Kiwis would gain an extra 0.7kg each year were it not for the Heart Foundation's tick, researchers say.
A University of Otago study has found the 22-year-old health initiative, designed to promote cardiovascular health, has improved the nation's diet.
"The tick programme is making small - but significant, when it's over a whole population - reductions in saturated fats, sodium and dietary energy," associate professor and study co-author Nick Wilson said.
The study shows, on average, that Kiwis eat 72 fewer kilojoules a day as result of the scheme. While small, this added up to roughly 0.7kg in weight gain over a year.
It also removed 1g of saturated fat and 38mg of salt from New Zealanders' diets every day. The average healthy diet has a daily maximum of 24g of saturated fat and 2300mg of salt.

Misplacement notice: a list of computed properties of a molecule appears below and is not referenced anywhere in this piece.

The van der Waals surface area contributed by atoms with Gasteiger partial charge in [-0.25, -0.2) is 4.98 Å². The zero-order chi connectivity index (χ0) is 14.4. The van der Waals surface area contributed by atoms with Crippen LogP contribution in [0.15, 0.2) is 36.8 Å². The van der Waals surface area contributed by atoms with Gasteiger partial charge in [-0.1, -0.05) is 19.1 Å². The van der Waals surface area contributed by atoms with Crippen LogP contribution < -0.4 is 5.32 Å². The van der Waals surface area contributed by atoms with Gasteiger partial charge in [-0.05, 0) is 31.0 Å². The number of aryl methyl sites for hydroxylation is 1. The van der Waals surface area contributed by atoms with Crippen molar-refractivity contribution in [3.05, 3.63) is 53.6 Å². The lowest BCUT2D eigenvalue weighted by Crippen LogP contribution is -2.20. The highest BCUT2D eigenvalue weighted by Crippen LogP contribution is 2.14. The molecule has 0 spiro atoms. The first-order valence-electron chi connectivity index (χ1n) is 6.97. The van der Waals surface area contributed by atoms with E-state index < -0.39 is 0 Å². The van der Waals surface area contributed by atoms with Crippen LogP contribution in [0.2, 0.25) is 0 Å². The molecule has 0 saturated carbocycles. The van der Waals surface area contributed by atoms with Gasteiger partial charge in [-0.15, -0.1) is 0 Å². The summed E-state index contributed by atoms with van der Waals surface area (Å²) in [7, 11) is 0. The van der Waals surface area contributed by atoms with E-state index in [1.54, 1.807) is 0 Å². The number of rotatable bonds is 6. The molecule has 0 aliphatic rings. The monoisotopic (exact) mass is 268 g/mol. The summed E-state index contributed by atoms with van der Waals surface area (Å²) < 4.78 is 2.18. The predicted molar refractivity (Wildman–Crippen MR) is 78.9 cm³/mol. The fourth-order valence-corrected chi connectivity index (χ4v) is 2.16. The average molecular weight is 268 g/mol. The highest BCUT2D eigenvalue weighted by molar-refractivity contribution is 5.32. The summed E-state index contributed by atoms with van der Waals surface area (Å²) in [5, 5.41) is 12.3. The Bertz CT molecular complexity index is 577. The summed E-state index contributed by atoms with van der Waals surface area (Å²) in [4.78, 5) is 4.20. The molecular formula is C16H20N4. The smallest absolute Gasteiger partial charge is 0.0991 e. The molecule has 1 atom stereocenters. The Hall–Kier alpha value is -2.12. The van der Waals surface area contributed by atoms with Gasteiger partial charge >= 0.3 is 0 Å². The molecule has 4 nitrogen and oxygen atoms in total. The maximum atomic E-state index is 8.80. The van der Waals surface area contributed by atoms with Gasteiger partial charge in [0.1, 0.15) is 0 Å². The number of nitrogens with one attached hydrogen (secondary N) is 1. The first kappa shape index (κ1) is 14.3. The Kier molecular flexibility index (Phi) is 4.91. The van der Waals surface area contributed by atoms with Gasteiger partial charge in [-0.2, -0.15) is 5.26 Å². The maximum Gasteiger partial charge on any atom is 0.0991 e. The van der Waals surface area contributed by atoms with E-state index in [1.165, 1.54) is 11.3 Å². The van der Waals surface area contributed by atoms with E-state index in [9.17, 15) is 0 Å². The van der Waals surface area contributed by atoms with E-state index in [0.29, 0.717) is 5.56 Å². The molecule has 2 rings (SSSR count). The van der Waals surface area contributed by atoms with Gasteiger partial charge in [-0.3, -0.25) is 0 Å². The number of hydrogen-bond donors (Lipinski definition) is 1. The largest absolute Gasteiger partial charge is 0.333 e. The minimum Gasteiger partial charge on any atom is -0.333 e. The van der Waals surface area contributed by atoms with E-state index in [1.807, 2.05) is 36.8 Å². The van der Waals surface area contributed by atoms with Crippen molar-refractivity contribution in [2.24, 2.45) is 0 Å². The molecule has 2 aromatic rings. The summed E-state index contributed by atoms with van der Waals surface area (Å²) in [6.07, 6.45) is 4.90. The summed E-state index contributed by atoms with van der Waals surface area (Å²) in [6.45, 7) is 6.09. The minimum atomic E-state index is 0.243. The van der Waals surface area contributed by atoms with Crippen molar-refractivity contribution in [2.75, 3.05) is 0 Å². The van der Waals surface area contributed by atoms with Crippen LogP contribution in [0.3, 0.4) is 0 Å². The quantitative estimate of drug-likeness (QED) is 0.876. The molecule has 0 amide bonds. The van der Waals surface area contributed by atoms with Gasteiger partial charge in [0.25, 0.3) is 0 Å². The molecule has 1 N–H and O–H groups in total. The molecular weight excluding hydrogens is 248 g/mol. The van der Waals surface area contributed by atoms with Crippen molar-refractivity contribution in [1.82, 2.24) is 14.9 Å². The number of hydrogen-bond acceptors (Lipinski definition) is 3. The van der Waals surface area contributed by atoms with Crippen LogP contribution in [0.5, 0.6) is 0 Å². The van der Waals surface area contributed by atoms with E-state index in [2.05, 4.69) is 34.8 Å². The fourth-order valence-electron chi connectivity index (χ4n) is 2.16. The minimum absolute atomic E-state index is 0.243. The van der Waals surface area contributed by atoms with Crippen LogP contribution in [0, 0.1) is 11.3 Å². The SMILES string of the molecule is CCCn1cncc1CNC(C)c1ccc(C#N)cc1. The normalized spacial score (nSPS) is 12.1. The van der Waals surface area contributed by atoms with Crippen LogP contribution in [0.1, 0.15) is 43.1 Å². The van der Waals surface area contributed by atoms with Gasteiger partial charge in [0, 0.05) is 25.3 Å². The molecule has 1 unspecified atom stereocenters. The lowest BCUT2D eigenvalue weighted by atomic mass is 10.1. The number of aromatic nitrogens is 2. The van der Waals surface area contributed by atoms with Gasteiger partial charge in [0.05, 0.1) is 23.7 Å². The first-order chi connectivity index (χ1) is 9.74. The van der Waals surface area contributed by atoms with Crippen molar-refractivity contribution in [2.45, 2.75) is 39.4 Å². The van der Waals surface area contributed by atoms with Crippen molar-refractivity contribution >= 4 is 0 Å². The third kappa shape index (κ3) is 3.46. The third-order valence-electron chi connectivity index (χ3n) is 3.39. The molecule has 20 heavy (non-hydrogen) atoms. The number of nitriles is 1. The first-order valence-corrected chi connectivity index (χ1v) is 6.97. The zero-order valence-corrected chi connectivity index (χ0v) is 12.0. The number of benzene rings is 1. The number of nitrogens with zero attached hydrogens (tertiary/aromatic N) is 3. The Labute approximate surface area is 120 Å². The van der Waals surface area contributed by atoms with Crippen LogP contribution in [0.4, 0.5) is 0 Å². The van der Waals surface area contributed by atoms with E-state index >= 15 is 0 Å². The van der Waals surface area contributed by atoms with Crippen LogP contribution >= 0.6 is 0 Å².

"Those things will be helping reduce heart attacks and strokes in the New Zealand population. They're a good thing - these things add up over 4 million people and over a year."
Since the 1960s, heart disease has been decreasing in New Zealand and other developed countries. While fewer people smoking was one factor, researchers also believed schemes like tick had played a vital role.
Wilson said the study results highlighted the importance of food labelling.
"Not only should we be thinking about how we can make the tick programme more effective - a bigger tick might be better - but about what is the best design for food labels and 'traffic light'-type systems."
Earlier this year, the Government announced a voluntary five-star nutritional rating system. Some health experts have panned the plan, claiming it does not go far enough.
- The Dominion Post
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